MEDIUM AND LOW HEATS will provide the best results for the majority of cooking, including frying and searing. Allow the pan to heat gradually and thoroughly, as this will give the most even and efficient cooking results. Once the pan is hot almost all cooking can be continued on lower settings.
     
  6. oldfoodguy

    oldfoodguy

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    I have found over many years of using all types of cast iron, enameled and not, that preheating the pan is the only way to use them. Example, when making pancakes, I will set the griddle or skillet on med/low heat for the entire time it takes to make the batter. As to Koukouvagia's speciffic challenges, I have only seen the oil mentioned as lubricant. It is really the cooking medium that is tranferring heat from pan to meat. You can always start with a pre-heated pan, use a bit more oil than you have been, then pouring off any remaining exess oil  once you have browned the meat. As for Le Crueset, it is remarkable cookware. If you love the deep pot, I have to reccomend thier 5.5 quart, covered casserole. It's a great piece that I have used on the stove, in the oven, propane grill and even campfires. Indestructible, versitle and virtually never off the stove at our house.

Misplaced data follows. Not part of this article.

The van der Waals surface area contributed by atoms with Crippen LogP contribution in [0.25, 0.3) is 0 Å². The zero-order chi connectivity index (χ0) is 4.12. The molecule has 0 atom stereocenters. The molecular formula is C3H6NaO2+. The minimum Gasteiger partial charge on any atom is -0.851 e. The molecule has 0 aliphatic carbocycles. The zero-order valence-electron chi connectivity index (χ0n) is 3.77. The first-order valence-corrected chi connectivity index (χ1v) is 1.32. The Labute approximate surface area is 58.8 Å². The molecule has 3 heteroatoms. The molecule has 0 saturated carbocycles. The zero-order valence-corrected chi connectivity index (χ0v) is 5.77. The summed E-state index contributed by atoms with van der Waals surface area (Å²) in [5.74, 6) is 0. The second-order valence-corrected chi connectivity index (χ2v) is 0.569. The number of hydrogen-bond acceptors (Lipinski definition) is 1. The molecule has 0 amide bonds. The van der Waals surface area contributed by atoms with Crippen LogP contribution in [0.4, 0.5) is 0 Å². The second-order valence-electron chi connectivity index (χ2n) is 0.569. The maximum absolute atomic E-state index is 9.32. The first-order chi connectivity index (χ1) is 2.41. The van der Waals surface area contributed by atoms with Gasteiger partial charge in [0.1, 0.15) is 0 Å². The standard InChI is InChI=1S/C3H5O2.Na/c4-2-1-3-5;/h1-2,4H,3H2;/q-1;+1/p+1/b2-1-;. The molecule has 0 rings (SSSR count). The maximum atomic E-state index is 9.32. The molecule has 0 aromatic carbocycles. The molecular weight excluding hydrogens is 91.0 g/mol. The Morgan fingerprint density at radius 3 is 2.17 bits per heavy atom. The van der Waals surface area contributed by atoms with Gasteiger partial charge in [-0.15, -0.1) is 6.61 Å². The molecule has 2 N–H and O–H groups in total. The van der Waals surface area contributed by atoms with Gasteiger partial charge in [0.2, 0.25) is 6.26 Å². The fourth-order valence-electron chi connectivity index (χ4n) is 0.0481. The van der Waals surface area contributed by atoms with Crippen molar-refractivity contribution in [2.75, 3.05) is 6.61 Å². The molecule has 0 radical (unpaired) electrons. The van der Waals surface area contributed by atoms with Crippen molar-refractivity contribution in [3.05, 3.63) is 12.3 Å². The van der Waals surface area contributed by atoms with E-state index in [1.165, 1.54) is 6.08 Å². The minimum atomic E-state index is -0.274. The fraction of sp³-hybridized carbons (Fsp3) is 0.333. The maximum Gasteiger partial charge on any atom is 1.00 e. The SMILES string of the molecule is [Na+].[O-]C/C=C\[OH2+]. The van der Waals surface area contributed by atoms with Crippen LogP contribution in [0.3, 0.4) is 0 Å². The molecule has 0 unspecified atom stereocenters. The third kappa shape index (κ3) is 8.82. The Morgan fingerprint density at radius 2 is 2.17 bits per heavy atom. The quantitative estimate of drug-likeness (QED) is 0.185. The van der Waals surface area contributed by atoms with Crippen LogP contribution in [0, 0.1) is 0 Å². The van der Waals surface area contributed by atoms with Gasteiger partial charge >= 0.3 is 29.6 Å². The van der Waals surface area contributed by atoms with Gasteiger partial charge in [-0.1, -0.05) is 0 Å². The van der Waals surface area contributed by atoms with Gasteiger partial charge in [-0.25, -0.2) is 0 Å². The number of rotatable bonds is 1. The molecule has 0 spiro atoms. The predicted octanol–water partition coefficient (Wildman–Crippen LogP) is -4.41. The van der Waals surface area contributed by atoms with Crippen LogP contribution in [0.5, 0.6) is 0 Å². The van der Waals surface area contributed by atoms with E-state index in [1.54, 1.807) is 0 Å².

7. gonefishin

    gonefishin

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       On a viking stove, I found that heating the cast iron pan took a full 10 minutes on a very medium flame.  Turning the flame to high gives you an very uneven heat, to the point where you can have one section of a protein burning while the other would be in a very different temperature range.

    Heating under Medium Flame

    [​IMG]           [​IMG]

    Med heat at 5 minutes.                                Medium heat at 7 minutes.  The darker area is fairly even @350f

    [​IMG]

    Medium heat 10 minutes.  Fairly even @375f

    At this point you can leave it medium and raise the temp or turn it down and maintain temp.

    Heating Under High Flame

    Using the high flame heating method proved to have inconsistent results across the pan (see comments below)

    [​IMG]                            [​IMG]

    High heat at 1 minute.                                                                High heat at 2 minute

    Dark area 200f, light <101f                                                          Dark area 300f, light <151f

    [​IMG]                    [​IMG]

    High heat 3 minute                                                            High heat 4 minute

    Dark area 400f, light only 200f or less.                          Some* dark area 500f, light (center) at 300f

      [​IMG]

        High heat 5 minute

     Some* dark over 500f, other dark is down to 375f

     *I could have used other settings which showed greater sensitivity but they didn't photograph as well.
     
    Last edited: Sep 16, 2015
  8. koukouvagia

    koukouvagia

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    It's hard to argue when the proof is in the pudding.